[1] either one of round_rate or determine_rate is required.

[1] Required by either round_rate or determine_rate

Finally, register your clock at run-time with a hardware-specific registration function.
This function simply populates struct clk_foo's data and then passes the common struct clk parameters to the framework with a call to::

Finally, the clock is registered at run time using a hardware-specific registration function. This function simply populates the data for the clk_foo structure and tells framwork the general clk structure parameters in the next call.

clk_register(...)

See the basic clock types in drivers/clk/clk-*.c for examples.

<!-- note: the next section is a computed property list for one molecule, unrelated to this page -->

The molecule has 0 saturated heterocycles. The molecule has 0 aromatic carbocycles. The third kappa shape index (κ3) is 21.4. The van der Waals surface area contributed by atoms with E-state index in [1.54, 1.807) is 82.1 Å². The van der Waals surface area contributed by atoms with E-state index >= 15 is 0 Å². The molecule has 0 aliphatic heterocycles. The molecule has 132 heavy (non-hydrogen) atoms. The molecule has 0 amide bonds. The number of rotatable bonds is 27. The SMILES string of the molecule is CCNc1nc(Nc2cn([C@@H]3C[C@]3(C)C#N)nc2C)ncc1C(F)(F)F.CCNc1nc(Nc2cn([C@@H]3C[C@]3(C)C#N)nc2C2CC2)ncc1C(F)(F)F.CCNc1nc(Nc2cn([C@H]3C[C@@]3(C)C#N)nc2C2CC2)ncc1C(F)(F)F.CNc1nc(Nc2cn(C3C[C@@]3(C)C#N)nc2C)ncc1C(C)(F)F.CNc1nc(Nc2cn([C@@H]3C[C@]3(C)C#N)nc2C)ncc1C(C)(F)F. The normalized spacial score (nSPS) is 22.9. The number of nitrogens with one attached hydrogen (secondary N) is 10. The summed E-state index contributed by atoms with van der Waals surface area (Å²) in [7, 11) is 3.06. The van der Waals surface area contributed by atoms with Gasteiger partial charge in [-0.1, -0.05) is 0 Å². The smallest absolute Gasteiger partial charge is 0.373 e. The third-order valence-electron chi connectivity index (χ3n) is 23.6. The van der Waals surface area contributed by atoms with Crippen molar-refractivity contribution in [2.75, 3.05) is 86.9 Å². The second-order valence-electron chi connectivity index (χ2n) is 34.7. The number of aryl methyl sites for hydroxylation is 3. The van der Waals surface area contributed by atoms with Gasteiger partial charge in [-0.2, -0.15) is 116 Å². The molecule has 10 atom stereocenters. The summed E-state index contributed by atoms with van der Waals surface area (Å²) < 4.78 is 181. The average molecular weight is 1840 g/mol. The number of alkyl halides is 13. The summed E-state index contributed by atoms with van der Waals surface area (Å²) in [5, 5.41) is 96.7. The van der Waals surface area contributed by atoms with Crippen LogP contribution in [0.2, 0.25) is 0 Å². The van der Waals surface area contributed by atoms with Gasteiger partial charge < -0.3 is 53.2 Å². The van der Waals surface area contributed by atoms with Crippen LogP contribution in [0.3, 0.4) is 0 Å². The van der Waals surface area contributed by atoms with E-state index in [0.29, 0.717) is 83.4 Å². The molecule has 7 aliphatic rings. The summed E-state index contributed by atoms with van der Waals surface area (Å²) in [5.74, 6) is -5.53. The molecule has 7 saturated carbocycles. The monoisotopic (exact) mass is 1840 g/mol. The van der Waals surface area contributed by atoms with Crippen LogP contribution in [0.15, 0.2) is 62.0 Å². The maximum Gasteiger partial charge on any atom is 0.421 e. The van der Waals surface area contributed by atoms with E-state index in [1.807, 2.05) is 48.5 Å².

Please refer to the basic clock type in drivers / clk / clk-*. C.

Disabling clock gating of unused clocks

Sometimes during development it can be useful to be able to bypass the default disabling of unused clocks.

During development, it is often useful to disable the clock by default.

For example, if drivers aren't enabling clocks properly but rely on them being on from the bootloader, bypassing the disabling means that the driver will remain functional while the issues are sorted out.

For example, if the driver does not enable the clock properly, but relies on the benefits of the bootloader, bypassing the disable will continue to work as long as the problem is resolved.

To bypass this disabling, include "clk_ignore_unused" in the bootargs to the kernel.

To bypass this invalidation, include "clk_ignore_unused" in the kernel bootargs.